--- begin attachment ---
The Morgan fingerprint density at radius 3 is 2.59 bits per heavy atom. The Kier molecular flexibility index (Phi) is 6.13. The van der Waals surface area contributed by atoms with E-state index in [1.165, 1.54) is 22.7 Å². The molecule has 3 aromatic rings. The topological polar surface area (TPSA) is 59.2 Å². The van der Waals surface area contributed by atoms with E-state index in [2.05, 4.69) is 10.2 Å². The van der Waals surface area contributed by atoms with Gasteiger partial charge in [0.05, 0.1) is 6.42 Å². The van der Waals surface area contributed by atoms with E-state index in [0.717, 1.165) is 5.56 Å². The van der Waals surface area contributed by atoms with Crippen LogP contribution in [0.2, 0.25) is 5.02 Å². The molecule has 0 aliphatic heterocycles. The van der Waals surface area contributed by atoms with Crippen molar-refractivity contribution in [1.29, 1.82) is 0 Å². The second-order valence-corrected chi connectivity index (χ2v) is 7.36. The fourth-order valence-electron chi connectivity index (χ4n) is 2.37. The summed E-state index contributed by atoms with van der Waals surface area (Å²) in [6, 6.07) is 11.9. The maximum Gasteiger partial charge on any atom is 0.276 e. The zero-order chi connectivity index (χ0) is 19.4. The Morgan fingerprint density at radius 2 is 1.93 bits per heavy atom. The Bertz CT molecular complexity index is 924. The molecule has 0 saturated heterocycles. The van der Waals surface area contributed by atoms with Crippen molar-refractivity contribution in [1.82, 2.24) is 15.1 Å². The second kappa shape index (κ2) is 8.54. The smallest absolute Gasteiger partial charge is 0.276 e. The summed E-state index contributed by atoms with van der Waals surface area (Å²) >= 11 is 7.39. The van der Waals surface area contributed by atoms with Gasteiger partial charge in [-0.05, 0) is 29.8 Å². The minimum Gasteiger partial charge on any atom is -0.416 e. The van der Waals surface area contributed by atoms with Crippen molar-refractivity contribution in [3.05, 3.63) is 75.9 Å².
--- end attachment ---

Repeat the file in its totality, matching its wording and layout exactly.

The Morgan fingerprint density at radius 3 is 2.59 bits per heavy atom. The Kier molecular flexibility index (Phi) is 6.13. The van der Waals surface area contributed by atoms with E-state index in [1.165, 1.54) is 22.7 Å². The molecule has 3 aromatic rings. The topological polar surface area (TPSA) is 59.2 Å². The van der Waals surface area contributed by atoms with E-state index in [2.05, 4.69) is 10.2 Å². The van der Waals surface area contributed by atoms with Gasteiger partial charge in [0.05, 0.1) is 6.42 Å². The van der Waals surface area contributed by atoms with E-state index in [0.717, 1.165) is 5.56 Å². The van der Waals surface area contributed by atoms with Crippen LogP contribution in [0.2, 0.25) is 5.02 Å². The molecule has 0 aliphatic heterocycles. The van der Waals surface area contributed by atoms with Crippen molar-refractivity contribution in [1.29, 1.82) is 0 Å². The second-order valence-corrected chi connectivity index (χ2v) is 7.36. The fourth-order valence-electron chi connectivity index (χ4n) is 2.37. The summed E-state index contributed by atoms with van der Waals surface area (Å²) in [6, 6.07) is 11.9. The maximum Gasteiger partial charge on any atom is 0.276 e. The zero-order chi connectivity index (χ0) is 19.4. The Morgan fingerprint density at radius 2 is 1.93 bits per heavy atom. The Bertz CT molecular complexity index is 924. The molecule has 0 saturated heterocycles. The van der Waals surface area contributed by atoms with Crippen molar-refractivity contribution in [1.82, 2.24) is 15.1 Å². The second kappa shape index (κ2) is 8.54. The smallest absolute Gasteiger partial charge is 0.276 e. The summed E-state index contributed by atoms with van der Waals surface area (Å²) >= 11 is 7.39. The van der Waals surface area contributed by atoms with Gasteiger partial charge in [-0.05, 0) is 29.8 Å². The minimum Gasteiger partial charge on any atom is -0.416 e. The van der Waals surface area contributed by atoms with Crippen molar-refractivity contribution in [3.05, 3.63) is 75.9 Å².